By Claire Roboski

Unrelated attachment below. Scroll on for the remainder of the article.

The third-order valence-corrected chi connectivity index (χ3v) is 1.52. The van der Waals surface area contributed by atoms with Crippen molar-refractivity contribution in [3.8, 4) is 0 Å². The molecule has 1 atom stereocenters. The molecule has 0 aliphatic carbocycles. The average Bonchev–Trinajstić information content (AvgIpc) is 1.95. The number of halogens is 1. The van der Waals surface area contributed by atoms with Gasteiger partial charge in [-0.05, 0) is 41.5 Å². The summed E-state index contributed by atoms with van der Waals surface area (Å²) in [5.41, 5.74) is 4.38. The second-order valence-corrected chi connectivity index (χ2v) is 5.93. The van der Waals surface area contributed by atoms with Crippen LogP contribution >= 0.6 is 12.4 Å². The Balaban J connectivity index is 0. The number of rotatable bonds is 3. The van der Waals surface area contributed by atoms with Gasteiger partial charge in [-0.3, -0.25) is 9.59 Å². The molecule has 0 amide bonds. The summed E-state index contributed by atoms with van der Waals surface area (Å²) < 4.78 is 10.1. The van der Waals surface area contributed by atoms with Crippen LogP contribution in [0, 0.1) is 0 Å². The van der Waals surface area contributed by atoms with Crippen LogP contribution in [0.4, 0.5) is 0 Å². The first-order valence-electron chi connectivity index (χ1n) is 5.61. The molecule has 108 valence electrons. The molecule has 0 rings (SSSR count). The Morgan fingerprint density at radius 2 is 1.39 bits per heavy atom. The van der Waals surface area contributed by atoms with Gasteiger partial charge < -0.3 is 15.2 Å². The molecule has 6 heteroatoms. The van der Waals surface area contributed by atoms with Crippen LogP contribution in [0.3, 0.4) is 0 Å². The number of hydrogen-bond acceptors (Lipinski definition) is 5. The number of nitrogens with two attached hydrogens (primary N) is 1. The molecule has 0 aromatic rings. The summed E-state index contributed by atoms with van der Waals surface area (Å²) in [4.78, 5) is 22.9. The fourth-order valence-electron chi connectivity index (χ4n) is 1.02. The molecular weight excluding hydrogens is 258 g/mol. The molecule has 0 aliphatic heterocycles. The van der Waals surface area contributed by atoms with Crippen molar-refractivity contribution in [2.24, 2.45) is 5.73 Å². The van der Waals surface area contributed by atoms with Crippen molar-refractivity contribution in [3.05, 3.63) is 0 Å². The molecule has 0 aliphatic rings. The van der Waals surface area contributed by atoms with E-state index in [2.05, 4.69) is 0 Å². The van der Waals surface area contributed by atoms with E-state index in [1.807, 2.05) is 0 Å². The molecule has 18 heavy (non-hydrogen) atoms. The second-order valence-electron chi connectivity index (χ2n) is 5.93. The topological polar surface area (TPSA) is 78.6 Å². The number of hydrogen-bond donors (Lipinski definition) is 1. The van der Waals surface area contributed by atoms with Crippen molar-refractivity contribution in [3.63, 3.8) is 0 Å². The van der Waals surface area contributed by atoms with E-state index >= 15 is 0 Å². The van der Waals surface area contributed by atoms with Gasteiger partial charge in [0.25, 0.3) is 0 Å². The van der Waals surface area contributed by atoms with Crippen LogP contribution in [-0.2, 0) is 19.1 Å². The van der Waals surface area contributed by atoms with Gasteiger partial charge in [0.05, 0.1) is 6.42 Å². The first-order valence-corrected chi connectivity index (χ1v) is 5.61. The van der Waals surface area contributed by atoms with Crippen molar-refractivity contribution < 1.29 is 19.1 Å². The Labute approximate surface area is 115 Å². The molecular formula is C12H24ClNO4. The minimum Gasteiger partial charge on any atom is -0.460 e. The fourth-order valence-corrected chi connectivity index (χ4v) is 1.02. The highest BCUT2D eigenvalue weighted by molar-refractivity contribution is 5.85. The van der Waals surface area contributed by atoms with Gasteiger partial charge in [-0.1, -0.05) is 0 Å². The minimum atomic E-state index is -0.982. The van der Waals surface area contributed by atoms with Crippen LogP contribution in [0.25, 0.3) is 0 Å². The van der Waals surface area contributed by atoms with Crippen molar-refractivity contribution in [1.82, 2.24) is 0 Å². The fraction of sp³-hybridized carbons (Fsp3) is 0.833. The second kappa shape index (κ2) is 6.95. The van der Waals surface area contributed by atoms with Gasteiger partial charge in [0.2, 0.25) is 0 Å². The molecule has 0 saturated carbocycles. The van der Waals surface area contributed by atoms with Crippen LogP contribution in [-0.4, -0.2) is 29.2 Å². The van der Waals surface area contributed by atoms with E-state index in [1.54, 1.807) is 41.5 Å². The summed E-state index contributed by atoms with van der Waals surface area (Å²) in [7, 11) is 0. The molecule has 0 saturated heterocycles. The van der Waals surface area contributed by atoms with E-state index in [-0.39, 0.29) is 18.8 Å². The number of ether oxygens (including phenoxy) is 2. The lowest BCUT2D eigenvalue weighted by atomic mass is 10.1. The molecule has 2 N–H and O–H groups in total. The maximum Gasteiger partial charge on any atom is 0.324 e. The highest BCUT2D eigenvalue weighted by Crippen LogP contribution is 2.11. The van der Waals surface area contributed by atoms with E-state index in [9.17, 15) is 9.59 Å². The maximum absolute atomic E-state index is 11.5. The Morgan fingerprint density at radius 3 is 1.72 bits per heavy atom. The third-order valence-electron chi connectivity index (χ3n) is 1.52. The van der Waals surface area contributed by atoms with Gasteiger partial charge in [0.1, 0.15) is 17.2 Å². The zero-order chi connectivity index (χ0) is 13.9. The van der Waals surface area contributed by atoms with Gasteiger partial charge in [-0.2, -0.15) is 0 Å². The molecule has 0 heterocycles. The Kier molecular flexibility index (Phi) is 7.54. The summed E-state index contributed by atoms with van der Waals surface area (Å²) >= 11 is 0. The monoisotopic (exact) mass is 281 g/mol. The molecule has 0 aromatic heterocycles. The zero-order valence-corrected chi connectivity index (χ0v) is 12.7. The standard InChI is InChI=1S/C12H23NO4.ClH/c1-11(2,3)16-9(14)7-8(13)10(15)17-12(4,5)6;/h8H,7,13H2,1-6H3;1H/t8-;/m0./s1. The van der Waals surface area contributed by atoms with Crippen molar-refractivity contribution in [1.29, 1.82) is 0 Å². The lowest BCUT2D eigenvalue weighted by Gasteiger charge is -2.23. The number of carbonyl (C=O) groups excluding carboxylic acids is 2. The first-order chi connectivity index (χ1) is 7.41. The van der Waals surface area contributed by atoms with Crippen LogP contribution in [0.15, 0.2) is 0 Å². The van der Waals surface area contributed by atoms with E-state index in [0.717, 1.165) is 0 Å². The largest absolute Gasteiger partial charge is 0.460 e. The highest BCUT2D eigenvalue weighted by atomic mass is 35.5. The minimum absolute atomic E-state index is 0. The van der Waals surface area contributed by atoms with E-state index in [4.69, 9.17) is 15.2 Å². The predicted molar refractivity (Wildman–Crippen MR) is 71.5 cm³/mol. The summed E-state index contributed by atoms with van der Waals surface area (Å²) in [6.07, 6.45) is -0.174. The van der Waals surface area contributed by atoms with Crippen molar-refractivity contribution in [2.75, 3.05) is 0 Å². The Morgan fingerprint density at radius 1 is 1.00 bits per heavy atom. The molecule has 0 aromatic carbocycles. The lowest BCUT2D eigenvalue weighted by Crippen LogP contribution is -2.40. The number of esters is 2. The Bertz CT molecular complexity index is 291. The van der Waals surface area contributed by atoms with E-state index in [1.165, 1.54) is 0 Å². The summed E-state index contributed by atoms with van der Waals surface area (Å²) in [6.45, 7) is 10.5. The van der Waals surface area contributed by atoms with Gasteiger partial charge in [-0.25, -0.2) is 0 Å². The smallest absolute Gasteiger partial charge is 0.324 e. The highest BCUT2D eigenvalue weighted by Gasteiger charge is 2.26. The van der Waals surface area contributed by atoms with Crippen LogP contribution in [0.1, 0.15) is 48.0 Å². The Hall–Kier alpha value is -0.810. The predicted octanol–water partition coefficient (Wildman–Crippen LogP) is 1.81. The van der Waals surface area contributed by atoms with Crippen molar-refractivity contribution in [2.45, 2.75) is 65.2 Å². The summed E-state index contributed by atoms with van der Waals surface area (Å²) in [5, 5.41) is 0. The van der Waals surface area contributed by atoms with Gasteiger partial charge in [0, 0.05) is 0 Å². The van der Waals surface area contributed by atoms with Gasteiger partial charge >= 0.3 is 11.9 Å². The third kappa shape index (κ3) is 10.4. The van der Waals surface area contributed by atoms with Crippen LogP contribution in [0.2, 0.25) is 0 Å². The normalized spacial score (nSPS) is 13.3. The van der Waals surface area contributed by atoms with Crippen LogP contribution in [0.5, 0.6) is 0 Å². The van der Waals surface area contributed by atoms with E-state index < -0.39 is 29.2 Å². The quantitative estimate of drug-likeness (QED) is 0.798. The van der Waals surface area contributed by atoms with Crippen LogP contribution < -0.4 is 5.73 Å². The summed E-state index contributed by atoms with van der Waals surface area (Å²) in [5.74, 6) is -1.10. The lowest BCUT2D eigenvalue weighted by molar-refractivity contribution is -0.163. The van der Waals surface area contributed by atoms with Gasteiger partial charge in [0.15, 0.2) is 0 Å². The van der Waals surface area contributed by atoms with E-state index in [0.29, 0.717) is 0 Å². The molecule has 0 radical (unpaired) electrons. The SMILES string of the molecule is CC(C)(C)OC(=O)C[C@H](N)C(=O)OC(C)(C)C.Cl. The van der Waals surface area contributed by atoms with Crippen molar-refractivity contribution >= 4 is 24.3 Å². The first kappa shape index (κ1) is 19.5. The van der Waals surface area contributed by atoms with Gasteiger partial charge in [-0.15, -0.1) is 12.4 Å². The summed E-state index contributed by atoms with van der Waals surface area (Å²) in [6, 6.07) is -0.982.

As a professional who has been teaching at Title I (high poverty, “high-risk”) schools for four years, Take Ten was an easy transition for me. Teaching is my niche; it allows me to communicate openly with young minds and allows me to impart knowledge as well as personal experiences I had growing up. I became a teacher because my experience with education was NOT a good one. My patience, sense of humor, and honesty are what help me set the standard for my students and what allows me to connect with them. I share my own struggles and my own life experiences. I try to use the above qualities in Take Ten as often as possible. There are many similarities between teaching in the classroom and Take Ten after-school. However, what sets Take Ten apart is the fact that it is a time that is unrushed. The time is there for both the instructor/leader/volunteer and students to have fun (play a few ice breakers throughout the one or two hour session), share personal struggles or conflicts, brainstorm ideas/resolutions, and embark on a learning journey together. What I liked best about Take Ten was what I wish I had MORE in the general classroom setting: TIME TO LISTEN. When people (no matter if it my first graders, my Take Ten fourth or fifth graders, or even the adult women at Center for the Homeless) feel cared about and listened to, communication becomes that much easier. Problems are resolved more quickly because Take Ten provides the time to listen and to share thoughts. It provides a time to grow. I would recommend it for anyone looking to volunteer their time and for anyone looking to open themselves up to a learning opportunity. You will set out to help others, but I believe you will find you end up helping yourself in the process.